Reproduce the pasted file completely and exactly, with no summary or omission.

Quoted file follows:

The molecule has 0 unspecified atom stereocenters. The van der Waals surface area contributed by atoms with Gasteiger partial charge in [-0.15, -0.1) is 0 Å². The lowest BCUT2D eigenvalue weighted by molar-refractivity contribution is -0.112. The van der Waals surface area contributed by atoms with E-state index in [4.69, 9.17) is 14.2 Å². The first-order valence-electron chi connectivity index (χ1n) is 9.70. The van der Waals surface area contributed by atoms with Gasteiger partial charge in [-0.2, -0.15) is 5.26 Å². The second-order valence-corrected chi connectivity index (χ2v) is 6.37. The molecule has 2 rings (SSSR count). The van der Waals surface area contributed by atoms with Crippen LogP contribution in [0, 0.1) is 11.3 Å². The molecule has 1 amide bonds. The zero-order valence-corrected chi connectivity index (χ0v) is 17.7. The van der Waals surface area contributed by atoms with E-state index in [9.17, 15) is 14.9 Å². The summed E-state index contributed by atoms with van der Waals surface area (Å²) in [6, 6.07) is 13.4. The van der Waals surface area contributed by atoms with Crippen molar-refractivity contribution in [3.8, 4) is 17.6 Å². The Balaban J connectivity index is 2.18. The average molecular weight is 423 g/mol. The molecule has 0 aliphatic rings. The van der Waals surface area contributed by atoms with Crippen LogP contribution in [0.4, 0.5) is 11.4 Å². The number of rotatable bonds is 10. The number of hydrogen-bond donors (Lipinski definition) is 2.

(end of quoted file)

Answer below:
The molecule has 0 unspecified atom stereocenters. The van der Waals surface area contributed by atoms with Gasteiger partial charge in [-0.15, -0.1) is 0 Å². The lowest BCUT2D eigenvalue weighted by molar-refractivity contribution is -0.112. The van der Waals surface area contributed by atoms with E-state index in [4.69, 9.17) is 14.2 Å². The first-order valence-electron chi connectivity index (χ1n) is 9.70. The van der Waals surface area contributed by atoms with Gasteiger partial charge in [-0.2, -0.15) is 5.26 Å². The second-order valence-corrected chi connectivity index (χ2v) is 6.37. The molecule has 2 rings (SSSR count). The van der Waals surface area contributed by atoms with Crippen LogP contribution in [0, 0.1) is 11.3 Å². The molecule has 1 amide bonds. The zero-order valence-corrected chi connectivity index (χ0v) is 17.7. The van der Waals surface area contributed by atoms with E-state index in [9.17, 15) is 14.9 Å². The summed E-state index contributed by atoms with van der Waals surface area (Å²) in [6, 6.07) is 13.4. The van der Waals surface area contributed by atoms with Crippen molar-refractivity contribution in [3.8, 4) is 17.6 Å². The Balaban J connectivity index is 2.18. The average molecular weight is 423 g/mol. The molecule has 0 aliphatic rings. The van der Waals surface area contributed by atoms with Crippen LogP contribution in [0.4, 0.5) is 11.4 Å². The number of rotatable bonds is 10. The number of hydrogen-bond donors (Lipinski definition) is 2.